The renovation of Mauritshuis started at a time in which the refurbishment of other museums was highly problematic. Museums were faced with delays and budgets being overrun. A bad omen for Mauritshuis, which was due for both a renovation and an extension which, in terms of technical complexity and logistical challenges, certainly matched that of the others.
Importance of coordination
In view of the diversity to the expertise needed, the choice was made to put the project out to tender in various, specialist contracts. This provides increased control over the quality of the work, yet at the same time creates a serious challenge in terms of cooperation between the different contractors. Birgit Le Haen: “We developed a contract strategy that encouraged the contractors to coordinate their work as effectively as possible and to solve problems mutually, instead of capitalising on them in order to claim additional money from Mauritshuis. The method of cooperation between the different contractors and Mauritshuis was laid down in a coordination agreement signed by all parties, a vital instrument to secure the mutual cooperation in a situation involving a lot of other contractors”.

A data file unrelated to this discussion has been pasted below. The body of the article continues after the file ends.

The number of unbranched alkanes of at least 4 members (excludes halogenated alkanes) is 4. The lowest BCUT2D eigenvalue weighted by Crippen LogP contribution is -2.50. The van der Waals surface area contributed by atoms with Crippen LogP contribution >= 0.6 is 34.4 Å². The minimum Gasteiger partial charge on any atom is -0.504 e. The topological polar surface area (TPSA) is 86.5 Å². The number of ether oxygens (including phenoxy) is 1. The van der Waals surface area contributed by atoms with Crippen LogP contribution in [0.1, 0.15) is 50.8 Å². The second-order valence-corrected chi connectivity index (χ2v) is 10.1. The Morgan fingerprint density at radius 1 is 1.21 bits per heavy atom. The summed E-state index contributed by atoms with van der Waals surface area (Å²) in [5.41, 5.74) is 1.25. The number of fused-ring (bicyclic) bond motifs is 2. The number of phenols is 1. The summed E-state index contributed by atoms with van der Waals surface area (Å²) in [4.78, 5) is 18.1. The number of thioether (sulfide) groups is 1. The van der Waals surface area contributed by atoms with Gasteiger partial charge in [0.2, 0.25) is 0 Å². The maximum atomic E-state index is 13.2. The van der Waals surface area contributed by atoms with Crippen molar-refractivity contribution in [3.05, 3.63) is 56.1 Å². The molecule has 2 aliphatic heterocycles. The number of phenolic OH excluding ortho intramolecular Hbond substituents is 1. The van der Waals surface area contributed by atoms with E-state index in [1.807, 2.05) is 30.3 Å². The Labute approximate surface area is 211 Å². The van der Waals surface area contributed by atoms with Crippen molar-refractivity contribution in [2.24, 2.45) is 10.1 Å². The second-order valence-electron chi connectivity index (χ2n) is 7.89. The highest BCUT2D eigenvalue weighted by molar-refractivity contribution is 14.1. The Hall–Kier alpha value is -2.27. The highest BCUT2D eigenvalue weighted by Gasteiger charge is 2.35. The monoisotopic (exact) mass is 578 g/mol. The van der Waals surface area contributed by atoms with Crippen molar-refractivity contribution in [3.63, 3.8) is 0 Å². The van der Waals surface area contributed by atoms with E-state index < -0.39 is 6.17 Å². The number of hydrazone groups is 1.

Clear agreements on tasks and responsibilities further ensured that every party knew exactly what was expected from them. In the event of unavoidable surprises or setbacks, which are a given in these types of complex projects, it was always clear how these needed to be dealt with. Le Haen: “Through our approach, we have in fact created maximum predictability and as such contributed to improved project control”.
Close contact and short lines of communication
Le Haen: “Our method of working seamlessly ties in with complex and sensitive projects such as the renovation of Mauritshuis. We always maintain close contact with our client. The short lines of communication that we create ensure fast and accurate advice, thereby preventing time being lost when solving issues”.